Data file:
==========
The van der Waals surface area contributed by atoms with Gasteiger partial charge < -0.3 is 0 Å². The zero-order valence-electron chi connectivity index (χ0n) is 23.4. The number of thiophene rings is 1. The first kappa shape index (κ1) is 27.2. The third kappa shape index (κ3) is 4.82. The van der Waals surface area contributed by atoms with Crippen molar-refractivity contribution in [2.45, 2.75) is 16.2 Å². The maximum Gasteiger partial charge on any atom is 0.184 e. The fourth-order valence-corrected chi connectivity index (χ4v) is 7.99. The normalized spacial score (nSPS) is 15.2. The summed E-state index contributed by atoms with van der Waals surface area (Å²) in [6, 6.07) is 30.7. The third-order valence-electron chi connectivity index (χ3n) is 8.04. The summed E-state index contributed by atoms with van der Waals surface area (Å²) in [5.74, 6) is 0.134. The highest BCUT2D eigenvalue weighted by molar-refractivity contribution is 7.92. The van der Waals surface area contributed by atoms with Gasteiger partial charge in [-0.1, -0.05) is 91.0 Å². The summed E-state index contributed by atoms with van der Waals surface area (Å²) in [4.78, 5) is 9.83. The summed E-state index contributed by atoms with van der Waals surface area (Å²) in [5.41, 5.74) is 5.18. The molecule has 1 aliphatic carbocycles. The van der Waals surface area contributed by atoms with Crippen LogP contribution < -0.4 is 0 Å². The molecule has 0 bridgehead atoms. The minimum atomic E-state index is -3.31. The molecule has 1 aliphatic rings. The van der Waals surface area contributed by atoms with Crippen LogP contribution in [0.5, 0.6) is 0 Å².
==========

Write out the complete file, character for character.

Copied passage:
The van der Waals surface area contributed by atoms with Gasteiger partial charge < -0.3 is 0 Å². The zero-order valence-electron chi connectivity index (χ0n) is 23.4. The number of thiophene rings is 1. The first kappa shape index (κ1) is 27.2. The third kappa shape index (κ3) is 4.82. The van der Waals surface area contributed by atoms with Crippen molar-refractivity contribution in [2.45, 2.75) is 16.2 Å². The maximum Gasteiger partial charge on any atom is 0.184 e. The fourth-order valence-corrected chi connectivity index (χ4v) is 7.99. The normalized spacial score (nSPS) is 15.2. The summed E-state index contributed by atoms with van der Waals surface area (Å²) in [6, 6.07) is 30.7. The third-order valence-electron chi connectivity index (χ3n) is 8.04. The summed E-state index contributed by atoms with van der Waals surface area (Å²) in [5.74, 6) is 0.134. The highest BCUT2D eigenvalue weighted by molar-refractivity contribution is 7.92. The van der Waals surface area contributed by atoms with Gasteiger partial charge in [-0.1, -0.05) is 91.0 Å². The summed E-state index contributed by atoms with van der Waals surface area (Å²) in [4.78, 5) is 9.83. The summed E-state index contributed by atoms with van der Waals surface area (Å²) in [5.41, 5.74) is 5.18. The molecule has 1 aliphatic carbocycles. The van der Waals surface area contributed by atoms with Crippen LogP contribution < -0.4 is 0 Å². The molecule has 0 bridgehead atoms. The minimum atomic E-state index is -3.31. The molecule has 1 aliphatic rings. The van der Waals surface area contributed by atoms with Crippen LogP contribution in [0.5, 0.6) is 0 Å².